Filed under
George Schaub Posted: Jun 01, 2006 0 comments

Digital SLRs In Previews; The Four Thirds System Gains Adherents; Pigment Ink Printers Abound; And Some CE Bedfellows For Venerable Photo Industry Names

In late February a team of Shutterbug reporters descended on the Orange County Convention Center in Orlando, Florida, to find out what's in store for photographers in the year ahead. The odd air of something missing...

Jon Canfield Posted: Jun 01, 2006 0 comments

If there's anything you can count on with digital products, it's faster speeds, higher capacities, and lower costs. Nowhere is this truer than with memory cards. There was plenty of news from a variety of vendors.

SanDisk doubled the capacity of several of their most popular cards, including the Extreme III line of cards to 8GB in CompactFlash, and 2GB...

Jon Canfield Posted: Jun 01, 2006 0 comments

Anyone who tells you medium format is dead hasn't seen the recent spate of products coming from all of the major players in the medium format market. If PMA is any indication at all, medium format digital is not only alive, it's thriving.

Hasselblad had the new H2D-39 on display in a private area. A solid digital update to the H1 system, the new version...

Jon Canfield Posted: Jun 01, 2006 0 comments

There was only one major large format printer announcement at PMA, but what an announcement! Canon showed off the new imagePROGRAF iPF5000 printer. This is brand-new from the inside out. Canon's first 17" wide photo printer, the $1945 iPF5000 is a direct competitor to the Epson Stylus Pro 4800. The printer features Canon's new Lucia pigment inks in 12 colors.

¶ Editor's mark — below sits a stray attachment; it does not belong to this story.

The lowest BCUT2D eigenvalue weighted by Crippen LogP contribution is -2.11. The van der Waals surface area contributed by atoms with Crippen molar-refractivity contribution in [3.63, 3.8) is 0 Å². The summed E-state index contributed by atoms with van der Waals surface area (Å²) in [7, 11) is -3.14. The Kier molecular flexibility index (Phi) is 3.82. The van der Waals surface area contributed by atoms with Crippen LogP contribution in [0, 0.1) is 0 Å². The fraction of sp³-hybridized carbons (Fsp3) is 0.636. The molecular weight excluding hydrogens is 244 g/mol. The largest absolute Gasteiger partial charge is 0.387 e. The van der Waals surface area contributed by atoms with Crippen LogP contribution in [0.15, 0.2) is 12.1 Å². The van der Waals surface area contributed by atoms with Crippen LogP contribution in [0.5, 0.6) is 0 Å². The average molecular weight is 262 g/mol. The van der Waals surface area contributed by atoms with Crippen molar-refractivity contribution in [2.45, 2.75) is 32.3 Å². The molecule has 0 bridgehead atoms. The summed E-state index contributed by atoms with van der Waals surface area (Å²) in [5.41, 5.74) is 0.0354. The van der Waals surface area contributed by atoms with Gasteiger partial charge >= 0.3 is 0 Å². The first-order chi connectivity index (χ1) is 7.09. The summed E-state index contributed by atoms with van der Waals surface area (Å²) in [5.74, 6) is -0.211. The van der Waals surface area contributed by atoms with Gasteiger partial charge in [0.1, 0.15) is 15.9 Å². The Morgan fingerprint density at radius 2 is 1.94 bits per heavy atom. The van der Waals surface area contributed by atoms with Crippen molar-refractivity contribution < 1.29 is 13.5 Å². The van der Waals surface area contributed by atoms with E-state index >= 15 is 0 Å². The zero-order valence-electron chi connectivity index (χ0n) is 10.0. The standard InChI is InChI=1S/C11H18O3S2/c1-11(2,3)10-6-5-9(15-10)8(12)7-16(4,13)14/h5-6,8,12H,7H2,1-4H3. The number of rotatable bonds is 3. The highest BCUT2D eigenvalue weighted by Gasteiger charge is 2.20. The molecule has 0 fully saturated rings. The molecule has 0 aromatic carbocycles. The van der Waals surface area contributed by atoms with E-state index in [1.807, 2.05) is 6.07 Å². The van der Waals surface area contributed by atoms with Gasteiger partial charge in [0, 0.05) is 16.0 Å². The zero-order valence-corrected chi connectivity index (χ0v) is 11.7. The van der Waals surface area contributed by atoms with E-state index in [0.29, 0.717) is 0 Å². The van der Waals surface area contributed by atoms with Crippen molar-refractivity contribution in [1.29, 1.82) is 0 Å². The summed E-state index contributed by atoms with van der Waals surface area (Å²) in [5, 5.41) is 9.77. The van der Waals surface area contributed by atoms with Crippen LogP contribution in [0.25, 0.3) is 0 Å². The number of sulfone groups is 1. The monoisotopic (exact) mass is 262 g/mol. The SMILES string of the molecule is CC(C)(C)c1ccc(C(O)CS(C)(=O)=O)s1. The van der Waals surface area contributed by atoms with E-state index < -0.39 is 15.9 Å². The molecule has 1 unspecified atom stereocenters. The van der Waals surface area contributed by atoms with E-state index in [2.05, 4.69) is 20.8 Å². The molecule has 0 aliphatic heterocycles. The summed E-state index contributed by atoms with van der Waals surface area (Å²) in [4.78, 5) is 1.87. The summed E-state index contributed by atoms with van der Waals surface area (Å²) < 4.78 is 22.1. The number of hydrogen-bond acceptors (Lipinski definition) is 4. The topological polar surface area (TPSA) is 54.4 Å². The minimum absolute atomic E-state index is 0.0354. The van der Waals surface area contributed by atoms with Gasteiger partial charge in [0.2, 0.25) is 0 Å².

Filed under
Peter K. Burian Posted: Jun 01, 2006 0 comments

Every year the PMA Show becomes increasingly digital in its scope, with fewer exhibitors of "traditional" products. The 2006 show confirmed this trend but surprisingly, most of the new lenses (of familiar brands) are of the multi-platform type: suitable for 35mm cameras and digital SLRs with small (APS-C size) or full-frame sensors. That may not prove to be a...

Filed under
Jack Neubart Posted: Jun 01, 2006 0 comments

The obvious big news at this year's show was the "proliferation" of pigmented ink-based printers--and with that comes a new level of inks and print longevity. We used to think that pigmented inks could not deliver the color saturation and punch of dye-based inks, but that no longer appears to be the case with this new generation of inksets with expanded...

Frances E. Schultz Posted: Jun 01, 2006 0 comments

While digital, as expected, dominated the show, silver-halide materials were still to be found. These included three new films; faster films in single-use cameras; a new 35mm film support to reduce static (and therefore dust); new archival storage materials; the promise of new papers; and even--somewhat to my surprise--a lonely enlarger on one of the Chinese stands.

Pages

X
Enter your Shutterbug username.
Enter the password that accompanies your username.
Loading